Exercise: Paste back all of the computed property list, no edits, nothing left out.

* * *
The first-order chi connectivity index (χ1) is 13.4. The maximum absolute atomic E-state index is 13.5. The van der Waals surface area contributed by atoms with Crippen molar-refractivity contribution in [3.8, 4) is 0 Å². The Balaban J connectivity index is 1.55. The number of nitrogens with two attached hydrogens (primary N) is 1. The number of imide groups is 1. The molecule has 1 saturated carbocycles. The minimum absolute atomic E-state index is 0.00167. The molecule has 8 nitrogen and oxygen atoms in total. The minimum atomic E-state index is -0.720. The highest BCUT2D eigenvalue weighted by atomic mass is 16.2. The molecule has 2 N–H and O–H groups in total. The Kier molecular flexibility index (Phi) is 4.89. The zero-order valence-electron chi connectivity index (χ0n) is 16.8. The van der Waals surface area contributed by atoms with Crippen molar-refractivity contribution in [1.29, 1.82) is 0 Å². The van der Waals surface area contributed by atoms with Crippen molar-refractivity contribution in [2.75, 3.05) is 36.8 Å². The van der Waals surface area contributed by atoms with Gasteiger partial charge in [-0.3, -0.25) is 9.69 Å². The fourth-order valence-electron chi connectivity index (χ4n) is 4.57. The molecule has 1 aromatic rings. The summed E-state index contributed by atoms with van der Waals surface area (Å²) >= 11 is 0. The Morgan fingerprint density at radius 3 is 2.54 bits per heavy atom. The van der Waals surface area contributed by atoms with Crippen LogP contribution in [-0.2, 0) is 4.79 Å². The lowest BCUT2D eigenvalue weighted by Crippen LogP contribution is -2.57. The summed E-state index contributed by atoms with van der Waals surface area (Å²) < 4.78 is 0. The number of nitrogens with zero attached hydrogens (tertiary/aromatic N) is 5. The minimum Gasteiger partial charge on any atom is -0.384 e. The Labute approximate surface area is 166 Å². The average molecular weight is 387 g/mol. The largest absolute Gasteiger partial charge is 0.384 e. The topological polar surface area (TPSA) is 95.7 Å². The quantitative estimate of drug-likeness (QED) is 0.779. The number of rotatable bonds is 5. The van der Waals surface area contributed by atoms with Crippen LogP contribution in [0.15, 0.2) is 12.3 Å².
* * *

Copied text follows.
The first-order chi connectivity index (χ1) is 13.4. The maximum absolute atomic E-state index is 13.5. The van der Waals surface area contributed by atoms with Crippen molar-refractivity contribution in [3.8, 4) is 0 Å². The Balaban J connectivity index is 1.55. The number of nitrogens with two attached hydrogens (primary N) is 1. The number of imide groups is 1. The molecule has 1 saturated carbocycles. The minimum absolute atomic E-state index is 0.00167. The molecule has 8 nitrogen and oxygen atoms in total. The minimum atomic E-state index is -0.720. The highest BCUT2D eigenvalue weighted by atomic mass is 16.2. The molecule has 2 N–H and O–H groups in total. The Kier molecular flexibility index (Phi) is 4.89. The zero-order valence-electron chi connectivity index (χ0n) is 16.8. The van der Waals surface area contributed by atoms with Crippen molar-refractivity contribution in [1.29, 1.82) is 0 Å². The van der Waals surface area contributed by atoms with Crippen molar-refractivity contribution in [2.75, 3.05) is 36.8 Å². The van der Waals surface area contributed by atoms with Gasteiger partial charge in [-0.3, -0.25) is 9.69 Å². The fourth-order valence-electron chi connectivity index (χ4n) is 4.57. The molecule has 1 aromatic rings. The summed E-state index contributed by atoms with van der Waals surface area (Å²) >= 11 is 0. The Morgan fingerprint density at radius 3 is 2.54 bits per heavy atom. The van der Waals surface area contributed by atoms with Crippen LogP contribution in [-0.2, 0) is 4.79 Å². The lowest BCUT2D eigenvalue weighted by Crippen LogP contribution is -2.57. The summed E-state index contributed by atoms with van der Waals surface area (Å²) < 4.78 is 0. The number of nitrogens with zero attached hydrogens (tertiary/aromatic N) is 5. The minimum Gasteiger partial charge on any atom is -0.384 e. The Labute approximate surface area is 166 Å². The average molecular weight is 387 g/mol. The largest absolute Gasteiger partial charge is 0.384 e. The topological polar surface area (TPSA) is 95.7 Å². The quantitative estimate of drug-likeness (QED) is 0.779. The number of rotatable bonds is 5. The van der Waals surface area contributed by atoms with Crippen LogP contribution in [0.15, 0.2) is 12.3 Å².